from The American Heritage® Dictionary of the English Language, 4th Edition
- adj. Of or relating to Umbria.
- n. The Italic language of ancient Umbria.
- n. A native or inhabitant of Umbria.
from Wiktionary, Creative Commons Attribution/Share-Alike License
- adj. Relating to Umbria or to its inhabitants or extinct language.
- n. An inhabitant of Umbria.
- proper n. The language of the Umbrian people.
from The Century Dictionary and Cyclopedia
- Of or pertaining to Umbria, an ancient region of central Italy, and compartimento of the modern kingdom, or its inhabitants or language.
- n. One of an ancient Italian people who inhabited Umbria.
- n. The language of the Umbrians: it was an Italic tongue, allied to Oscan and more distantly to Latin. Its chief monument is the Eugubine tables. See Eugubine.
from WordNet 3.0 Copyright 2006 by Princeton University. All rights reserved.
- n. an extinct Italic language of ancient southern Italy
That which afterward became known as the Umbrian sentiment probably first appeared in the work of Niccolò da Foligno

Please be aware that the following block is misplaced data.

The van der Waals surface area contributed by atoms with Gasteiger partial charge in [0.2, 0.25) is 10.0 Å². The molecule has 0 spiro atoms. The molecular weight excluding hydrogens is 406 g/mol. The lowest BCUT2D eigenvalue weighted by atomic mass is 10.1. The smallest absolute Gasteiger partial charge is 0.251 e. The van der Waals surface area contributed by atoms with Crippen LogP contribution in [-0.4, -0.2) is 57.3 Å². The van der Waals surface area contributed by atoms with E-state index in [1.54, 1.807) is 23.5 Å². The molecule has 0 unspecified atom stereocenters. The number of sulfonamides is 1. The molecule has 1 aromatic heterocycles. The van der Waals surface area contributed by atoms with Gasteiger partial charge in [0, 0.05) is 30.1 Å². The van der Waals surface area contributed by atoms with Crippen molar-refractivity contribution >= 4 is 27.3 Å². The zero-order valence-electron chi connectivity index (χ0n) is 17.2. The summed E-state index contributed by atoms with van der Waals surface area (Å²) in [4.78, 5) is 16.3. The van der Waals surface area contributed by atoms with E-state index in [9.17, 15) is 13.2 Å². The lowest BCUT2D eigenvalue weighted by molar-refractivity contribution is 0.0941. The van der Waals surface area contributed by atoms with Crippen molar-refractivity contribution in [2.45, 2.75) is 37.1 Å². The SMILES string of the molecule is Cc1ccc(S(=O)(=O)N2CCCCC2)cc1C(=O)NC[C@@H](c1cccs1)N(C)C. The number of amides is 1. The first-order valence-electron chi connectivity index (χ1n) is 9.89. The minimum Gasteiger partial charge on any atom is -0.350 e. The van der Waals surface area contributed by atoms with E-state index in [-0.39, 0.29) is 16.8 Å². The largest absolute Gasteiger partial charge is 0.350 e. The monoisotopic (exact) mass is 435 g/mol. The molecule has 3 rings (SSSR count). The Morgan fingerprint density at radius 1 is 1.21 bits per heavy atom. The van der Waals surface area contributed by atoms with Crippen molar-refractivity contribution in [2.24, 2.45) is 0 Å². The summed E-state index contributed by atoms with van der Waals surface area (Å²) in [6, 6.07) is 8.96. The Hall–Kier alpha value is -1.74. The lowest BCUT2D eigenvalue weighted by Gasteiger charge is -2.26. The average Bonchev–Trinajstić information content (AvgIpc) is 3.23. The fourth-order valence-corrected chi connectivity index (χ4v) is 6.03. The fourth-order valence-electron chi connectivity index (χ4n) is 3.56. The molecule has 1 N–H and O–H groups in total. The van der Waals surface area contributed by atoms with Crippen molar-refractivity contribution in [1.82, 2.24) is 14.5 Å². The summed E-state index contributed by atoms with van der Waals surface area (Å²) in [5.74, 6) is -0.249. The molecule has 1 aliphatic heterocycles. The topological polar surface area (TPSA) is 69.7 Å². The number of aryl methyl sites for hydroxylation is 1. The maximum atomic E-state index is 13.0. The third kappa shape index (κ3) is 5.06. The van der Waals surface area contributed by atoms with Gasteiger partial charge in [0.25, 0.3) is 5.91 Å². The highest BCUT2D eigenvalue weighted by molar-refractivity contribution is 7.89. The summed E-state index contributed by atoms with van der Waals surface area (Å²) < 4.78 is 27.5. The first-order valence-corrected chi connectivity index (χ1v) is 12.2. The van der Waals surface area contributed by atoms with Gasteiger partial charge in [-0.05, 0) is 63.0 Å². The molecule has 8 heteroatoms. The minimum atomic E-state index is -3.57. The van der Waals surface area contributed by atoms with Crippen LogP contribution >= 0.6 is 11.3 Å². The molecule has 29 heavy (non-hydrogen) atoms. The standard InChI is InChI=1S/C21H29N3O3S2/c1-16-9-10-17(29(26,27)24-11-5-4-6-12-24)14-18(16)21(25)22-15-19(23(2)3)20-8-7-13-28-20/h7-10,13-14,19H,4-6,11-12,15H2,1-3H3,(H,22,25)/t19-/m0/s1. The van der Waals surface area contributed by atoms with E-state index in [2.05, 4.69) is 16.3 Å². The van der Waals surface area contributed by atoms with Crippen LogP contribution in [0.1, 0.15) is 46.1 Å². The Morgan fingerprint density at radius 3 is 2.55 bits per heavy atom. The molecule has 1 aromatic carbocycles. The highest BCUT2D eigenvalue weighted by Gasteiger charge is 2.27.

From these two causes, the secluded position of the region and the influence of Saint Francis, arose what is called the Umbrian school of painting.
This group, close to Celtic and Ancient Ligurian, includes numerous languages now extinct, such as Umbrian, but the main historical representative of this group is Ancient Ligurian language.
This group includes numerous languages now extinct, such as Umbrian, but the main historical representative of this group is Romanian).
Indeed, so successful was Latin that it supplanted all its ancient linguistic cousins—other Italic languages once spoken on the so-called Italic Peninsula: Faliscan, Oscan, Umbrian, and South Picene.
One ingredient I won't skimp on is finishing oil, usually Tuscan and Umbrian olive oil.
The Umbrian version cooks to a perfect al dente that most fresh pasta cannot achieve, but doesn't have a standard dried pasta's noodle-soup surface over an underdone center.
Suzanne Carreiro discovered panforte after discovering its bittersweet-chocolatey, black-peppery Umbrian cousin, panpetato, while living in Italy and researching her cookbook The Dog Who Ate the Truffle.
From the windows of the cell she shares with three other women Knox can glimpse the lush Umbrian countryside and dreams of walking through the hills.
After graduating in photography at the University of Washington in Seattle, Paxton has found work at a local paper in Perugia, riding local trains to photograph outlying Umbrian towns in a bid to build up the paper's photographic archive, when she is not paying one of her six-a-month hourly visits to Knox.